Posted by Roberto D'Autilia on 11 Jul 2022

Temple of Hercules Victor

2nd century BCE, Rome

Archaeological artifact

The Temple of Hercules Victor ('Hercules the Winner') (Italian: Tempio di Ercole Vincitore) or Hercules Olivarius ((Hercules the Olive Branch Bearear) is a Roman temple in Piazza Bocca della Verità in the area of the Forum Boarium near the Tiber in Rome. It is a tholosa round temple of Greek 'peripteral' design completely surrounded by a colonnade. This layout caused it to be mistaken for a temple of Vesta until it was correctly identified by Napoleon's Prefect of Rome, Camille de Tournon.

Despite (or perhaps due to) the Forum Boarium's role as the cattle-market for ancient Rome, the Temple of Hercules is the subject of a folk belief claiming that neither flies nor dogs will enter the holy place. The temple is the earliest surviving marble building in Rome. The Hercules Temple of Victor is also the only surviving sacred temple in ancient Rome that is made of Greek marble. Today it remains unsolved who this temple was dedicated to and for what purpose.a

Dating from the later 2nd century BC, and perhaps erected by L. Mummius Achaicus, conqueror of the Achaeans and destroyer of Corinth,[6] the temple is 14.8 m in diameter and consists of a circular cella within a concentric ring of twenty Corinthian columns 10.66 m tall, resting on a tuff foundation. These elements supported an architrave and roof, which have disappeared.

The original wall of the cella, built of travertine and marble blocks, and nineteen of the originally twenty columns remain but the current tile roof was added later. Palladio's published reconstruction suggested a dome, though this was apparently erroneous. The temple is the earliest surviving marble building in Rome. The temple's original dedication is dated back to circa 143-132 BCE, a time when intense construction was taking place in Portus Tiberinus.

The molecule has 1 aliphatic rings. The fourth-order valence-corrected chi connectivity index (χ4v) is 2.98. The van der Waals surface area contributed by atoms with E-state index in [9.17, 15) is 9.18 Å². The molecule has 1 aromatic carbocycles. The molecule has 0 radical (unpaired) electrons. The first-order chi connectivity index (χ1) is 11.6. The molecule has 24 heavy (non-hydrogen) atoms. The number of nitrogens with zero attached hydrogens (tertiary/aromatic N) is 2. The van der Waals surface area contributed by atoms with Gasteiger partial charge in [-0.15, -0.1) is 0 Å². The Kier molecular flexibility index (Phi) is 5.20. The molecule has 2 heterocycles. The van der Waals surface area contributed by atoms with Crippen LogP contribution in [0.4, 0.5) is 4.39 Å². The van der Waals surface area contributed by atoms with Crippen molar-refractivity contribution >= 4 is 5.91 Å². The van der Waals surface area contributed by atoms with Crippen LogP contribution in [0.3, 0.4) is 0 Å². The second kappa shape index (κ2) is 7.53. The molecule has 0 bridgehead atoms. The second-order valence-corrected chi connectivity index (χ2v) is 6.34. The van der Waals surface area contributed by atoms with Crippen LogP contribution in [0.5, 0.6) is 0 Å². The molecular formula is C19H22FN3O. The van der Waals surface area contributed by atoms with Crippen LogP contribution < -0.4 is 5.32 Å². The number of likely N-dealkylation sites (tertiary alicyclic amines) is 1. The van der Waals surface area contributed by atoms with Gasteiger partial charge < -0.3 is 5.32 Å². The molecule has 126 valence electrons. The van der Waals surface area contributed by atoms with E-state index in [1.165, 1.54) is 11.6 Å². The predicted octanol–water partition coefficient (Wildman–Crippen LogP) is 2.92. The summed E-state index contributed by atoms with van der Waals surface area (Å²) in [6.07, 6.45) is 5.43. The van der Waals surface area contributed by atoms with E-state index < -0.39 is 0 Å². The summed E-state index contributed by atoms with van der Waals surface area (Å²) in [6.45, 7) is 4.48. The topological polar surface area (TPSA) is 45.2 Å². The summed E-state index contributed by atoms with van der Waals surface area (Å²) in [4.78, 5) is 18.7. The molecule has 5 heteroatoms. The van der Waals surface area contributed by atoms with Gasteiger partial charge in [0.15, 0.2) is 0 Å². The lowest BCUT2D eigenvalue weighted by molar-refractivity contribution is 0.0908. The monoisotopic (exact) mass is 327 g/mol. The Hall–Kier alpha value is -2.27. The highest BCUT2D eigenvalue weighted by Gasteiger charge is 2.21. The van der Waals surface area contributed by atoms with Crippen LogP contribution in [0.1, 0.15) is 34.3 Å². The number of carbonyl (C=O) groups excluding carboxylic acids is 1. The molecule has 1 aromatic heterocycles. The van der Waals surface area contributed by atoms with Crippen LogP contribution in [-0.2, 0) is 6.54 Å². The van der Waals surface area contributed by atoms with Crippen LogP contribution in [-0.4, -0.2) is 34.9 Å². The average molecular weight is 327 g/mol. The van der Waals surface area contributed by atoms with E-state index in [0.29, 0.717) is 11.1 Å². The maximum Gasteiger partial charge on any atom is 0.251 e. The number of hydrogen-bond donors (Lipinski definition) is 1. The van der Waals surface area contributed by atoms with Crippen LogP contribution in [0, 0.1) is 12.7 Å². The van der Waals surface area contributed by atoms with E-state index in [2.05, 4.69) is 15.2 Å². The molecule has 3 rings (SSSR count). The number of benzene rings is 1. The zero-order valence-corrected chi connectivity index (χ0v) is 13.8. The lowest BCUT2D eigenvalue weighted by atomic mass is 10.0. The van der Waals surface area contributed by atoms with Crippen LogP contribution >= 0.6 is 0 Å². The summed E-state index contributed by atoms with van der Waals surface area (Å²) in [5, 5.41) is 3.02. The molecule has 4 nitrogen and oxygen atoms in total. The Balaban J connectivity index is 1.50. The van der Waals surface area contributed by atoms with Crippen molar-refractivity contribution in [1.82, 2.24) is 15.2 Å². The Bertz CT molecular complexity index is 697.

Its major literary sources are two almost identical passages, one in Servius' commentary on the Aeneid (viii.363) and the other in Macrobius' Saturnalia. Though Servius mentions that aedes duae sunt, "there are two sacred temples", the earliest Roman calendars mention but one festival, on 13 August, to Hercules Victor and Hercules Invictus interchangeably.

In the 1st century CE, the temple was hit with some sort of disaster as 10 columns were replaced with Luna marble, which is similar to the original but not an exact replica. By 1132, the temple had been converted to a church, known as Santo Stefano alle Carozze (St. Stephen 'of the carriages'). In 1140, Innocent III converted the temple into a Christian church dedicating it to Santo Stefano.

Additional restorations (and a fresco over the altar) were made in 1475. A plaque in the floor was dedicated by Sixtus IV. In the 12th century, the cella wall was replaced with brick faced concrete and windows were added as well.

In the 17th century, the church was rededicated to Santa Maria del Sole ("St. Mary of the Sun"). The temple and the Temple of Vesta in Tivoli were an inspiration for Bramante's Tempietto and other High Renaissance churches of centralized plan.[citation needed] Between 1809 and 1810, the surrounding ground level was lowered and the temple was restored once again.[15] The temple was recognized officially as an ancient monument in 1935 and restored in 1996.